Big monsters are big business. Just a glance at Godzilla vs. Kong will tell you that. Despite a flyaway script and rather indifferent acting, these two towering kaiju just might star in the first real blockbuster we’ve seen in a year.
Fitting, given how many actual blocks the two of them bust in Hong Kong.
I write more about Godzilla vs. Kong over at my Patheos blog, called Watching God. But here, I want to take a quirkier turn, and let you know that 2021’s “biggest’ stars owe something to what a tiny cartoonist drew 100 years ago.
Winsor McCay stood barely five feet tall. But in the world of cartooning and animation, he was truly a giant. He’s probably best known for his fanciful comic strips, which bridged the gap between a bit of newsprint entertainment and high art. Little Nemo in Slumberland is probably his best-known strip, and cartoonists to this day still marvel at it.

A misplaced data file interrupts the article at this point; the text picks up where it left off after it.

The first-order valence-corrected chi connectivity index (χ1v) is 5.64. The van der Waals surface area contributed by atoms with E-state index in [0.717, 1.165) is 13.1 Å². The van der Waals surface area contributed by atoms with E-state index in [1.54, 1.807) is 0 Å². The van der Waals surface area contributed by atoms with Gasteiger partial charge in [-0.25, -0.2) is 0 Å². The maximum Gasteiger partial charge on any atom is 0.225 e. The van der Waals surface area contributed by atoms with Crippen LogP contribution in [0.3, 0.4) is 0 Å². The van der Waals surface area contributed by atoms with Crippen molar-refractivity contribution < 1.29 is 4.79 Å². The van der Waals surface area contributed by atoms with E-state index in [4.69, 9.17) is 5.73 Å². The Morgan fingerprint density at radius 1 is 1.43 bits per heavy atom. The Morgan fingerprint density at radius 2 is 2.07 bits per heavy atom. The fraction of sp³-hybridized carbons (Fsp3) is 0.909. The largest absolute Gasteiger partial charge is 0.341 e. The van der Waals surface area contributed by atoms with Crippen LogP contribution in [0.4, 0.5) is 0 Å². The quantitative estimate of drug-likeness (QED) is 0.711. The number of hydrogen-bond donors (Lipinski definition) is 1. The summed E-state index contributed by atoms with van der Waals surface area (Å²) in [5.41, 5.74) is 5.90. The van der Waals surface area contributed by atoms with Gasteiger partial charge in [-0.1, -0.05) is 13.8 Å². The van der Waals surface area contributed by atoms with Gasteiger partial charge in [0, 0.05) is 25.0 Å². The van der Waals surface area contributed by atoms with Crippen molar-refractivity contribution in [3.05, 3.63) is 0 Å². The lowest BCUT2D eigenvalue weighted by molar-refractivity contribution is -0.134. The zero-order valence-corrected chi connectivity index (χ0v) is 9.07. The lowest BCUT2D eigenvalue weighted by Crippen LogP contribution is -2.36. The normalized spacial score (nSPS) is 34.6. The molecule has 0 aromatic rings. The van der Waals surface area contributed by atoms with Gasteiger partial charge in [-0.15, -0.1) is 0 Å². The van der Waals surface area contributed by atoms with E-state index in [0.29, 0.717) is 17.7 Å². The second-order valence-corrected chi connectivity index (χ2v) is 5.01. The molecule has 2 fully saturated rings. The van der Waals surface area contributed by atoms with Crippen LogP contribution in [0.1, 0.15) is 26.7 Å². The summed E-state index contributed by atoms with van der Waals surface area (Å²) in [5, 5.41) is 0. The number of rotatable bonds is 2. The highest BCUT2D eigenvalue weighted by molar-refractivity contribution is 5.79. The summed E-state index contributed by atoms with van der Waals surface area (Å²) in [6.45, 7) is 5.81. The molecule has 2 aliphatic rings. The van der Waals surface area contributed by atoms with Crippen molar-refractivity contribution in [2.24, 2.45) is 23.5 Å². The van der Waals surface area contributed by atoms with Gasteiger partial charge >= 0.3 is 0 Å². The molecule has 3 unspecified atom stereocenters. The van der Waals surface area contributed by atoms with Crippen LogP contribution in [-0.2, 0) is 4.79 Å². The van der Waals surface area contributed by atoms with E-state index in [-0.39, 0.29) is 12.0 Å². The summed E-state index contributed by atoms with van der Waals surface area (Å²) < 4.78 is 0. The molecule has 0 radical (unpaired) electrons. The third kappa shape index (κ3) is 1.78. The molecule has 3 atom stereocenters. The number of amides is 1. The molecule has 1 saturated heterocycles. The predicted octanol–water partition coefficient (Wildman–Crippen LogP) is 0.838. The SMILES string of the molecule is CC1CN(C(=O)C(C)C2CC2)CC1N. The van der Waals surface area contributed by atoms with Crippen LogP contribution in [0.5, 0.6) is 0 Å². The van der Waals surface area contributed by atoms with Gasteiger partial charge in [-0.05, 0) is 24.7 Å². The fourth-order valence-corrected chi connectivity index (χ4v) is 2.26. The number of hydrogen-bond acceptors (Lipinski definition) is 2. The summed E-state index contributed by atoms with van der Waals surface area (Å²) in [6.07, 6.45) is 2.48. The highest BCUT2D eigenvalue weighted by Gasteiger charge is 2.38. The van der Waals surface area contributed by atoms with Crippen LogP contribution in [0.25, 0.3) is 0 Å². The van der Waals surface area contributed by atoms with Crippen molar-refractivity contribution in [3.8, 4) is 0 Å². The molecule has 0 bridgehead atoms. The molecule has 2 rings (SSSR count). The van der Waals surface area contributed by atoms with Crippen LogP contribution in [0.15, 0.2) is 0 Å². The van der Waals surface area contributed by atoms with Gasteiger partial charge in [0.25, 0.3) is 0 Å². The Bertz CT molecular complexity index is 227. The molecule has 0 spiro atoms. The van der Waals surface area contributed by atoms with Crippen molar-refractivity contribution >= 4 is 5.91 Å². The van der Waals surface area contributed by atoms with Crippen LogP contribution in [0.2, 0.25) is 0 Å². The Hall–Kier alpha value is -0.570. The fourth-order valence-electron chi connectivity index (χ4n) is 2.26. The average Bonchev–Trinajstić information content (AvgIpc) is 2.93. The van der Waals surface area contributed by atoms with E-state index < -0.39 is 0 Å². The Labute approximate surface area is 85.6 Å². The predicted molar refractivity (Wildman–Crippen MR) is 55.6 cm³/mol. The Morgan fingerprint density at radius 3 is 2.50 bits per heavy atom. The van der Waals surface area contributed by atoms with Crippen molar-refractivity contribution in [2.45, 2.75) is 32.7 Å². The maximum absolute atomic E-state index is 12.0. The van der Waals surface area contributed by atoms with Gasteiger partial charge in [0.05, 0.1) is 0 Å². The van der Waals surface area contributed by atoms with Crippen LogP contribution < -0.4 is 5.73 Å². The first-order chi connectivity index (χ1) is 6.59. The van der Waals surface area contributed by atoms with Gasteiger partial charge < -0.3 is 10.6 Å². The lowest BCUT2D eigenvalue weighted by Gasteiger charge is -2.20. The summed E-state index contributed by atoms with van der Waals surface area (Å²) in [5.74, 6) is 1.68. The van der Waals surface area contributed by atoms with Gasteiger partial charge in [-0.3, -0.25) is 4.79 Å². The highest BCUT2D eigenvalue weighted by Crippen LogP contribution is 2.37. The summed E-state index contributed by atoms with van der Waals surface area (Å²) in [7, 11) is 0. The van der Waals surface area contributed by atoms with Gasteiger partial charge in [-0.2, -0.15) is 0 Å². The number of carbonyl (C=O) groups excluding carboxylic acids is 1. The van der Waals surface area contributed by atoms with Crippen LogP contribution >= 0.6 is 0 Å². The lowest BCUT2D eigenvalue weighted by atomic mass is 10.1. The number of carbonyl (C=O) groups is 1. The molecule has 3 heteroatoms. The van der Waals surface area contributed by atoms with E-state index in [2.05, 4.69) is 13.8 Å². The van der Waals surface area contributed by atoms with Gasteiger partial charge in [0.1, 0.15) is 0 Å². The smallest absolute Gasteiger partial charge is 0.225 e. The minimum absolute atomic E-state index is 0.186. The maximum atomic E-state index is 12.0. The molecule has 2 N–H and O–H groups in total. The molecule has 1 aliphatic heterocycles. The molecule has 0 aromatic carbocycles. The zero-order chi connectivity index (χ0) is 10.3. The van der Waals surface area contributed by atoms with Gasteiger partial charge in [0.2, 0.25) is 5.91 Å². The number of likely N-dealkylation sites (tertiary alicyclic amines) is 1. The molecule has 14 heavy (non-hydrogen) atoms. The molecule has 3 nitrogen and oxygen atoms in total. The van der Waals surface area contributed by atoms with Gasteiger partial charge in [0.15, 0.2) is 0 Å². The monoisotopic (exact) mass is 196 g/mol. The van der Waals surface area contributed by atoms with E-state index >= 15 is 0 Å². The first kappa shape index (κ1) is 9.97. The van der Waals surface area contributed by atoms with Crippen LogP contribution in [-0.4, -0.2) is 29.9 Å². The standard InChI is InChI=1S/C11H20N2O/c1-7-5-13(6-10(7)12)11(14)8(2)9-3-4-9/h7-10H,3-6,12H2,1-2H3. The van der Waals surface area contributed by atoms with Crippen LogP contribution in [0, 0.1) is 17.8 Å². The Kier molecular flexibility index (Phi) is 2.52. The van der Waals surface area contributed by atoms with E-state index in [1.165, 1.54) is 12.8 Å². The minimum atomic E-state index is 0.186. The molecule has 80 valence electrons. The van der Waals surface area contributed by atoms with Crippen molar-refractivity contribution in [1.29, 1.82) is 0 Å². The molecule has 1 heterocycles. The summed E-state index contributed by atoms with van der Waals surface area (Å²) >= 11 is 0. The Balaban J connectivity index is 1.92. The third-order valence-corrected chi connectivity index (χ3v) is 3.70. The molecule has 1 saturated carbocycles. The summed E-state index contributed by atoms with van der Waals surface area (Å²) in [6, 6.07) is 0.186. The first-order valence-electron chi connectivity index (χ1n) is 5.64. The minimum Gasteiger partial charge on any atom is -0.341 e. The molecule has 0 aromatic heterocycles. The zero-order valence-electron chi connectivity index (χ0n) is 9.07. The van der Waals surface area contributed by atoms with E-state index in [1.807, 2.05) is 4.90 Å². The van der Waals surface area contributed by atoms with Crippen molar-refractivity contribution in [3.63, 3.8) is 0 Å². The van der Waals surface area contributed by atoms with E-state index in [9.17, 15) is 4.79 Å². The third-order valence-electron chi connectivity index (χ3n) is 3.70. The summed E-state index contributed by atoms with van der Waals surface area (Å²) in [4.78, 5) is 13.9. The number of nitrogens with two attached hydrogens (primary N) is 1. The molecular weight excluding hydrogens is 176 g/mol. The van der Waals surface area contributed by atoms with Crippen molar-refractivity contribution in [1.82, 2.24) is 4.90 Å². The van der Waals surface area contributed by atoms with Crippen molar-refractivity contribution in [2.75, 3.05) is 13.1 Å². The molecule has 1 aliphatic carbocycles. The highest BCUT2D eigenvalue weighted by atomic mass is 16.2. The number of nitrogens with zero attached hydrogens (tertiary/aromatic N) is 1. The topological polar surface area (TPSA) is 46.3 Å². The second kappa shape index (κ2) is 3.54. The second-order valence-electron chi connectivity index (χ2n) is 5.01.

But McCay was also a pioneer in the world of animation. Gertie the Dinosaur (an animated dino that McCay interacted with on the Vaudeville circuit) is maybe his best-known film. But in 1921, he created a 12-minute movie called Dreams of the Rarebit Fiend: The Pet. Many say that it’s the very first film to feature a gigantic, rampaging, building-crushing monster—only this one’s rather cute.
King Kong is often thought of as the original kaiju (Japanese for “strange creature,” which has come to refer to these massive movie monsters). He first arrived on screen in 1933. Godzilla didn’t show up until 1954.
And while both monsters are pretty long in the teeth these days with lots of film credits under their scales/fur, McCay’s “pet” was the first. And he never even got a sequel.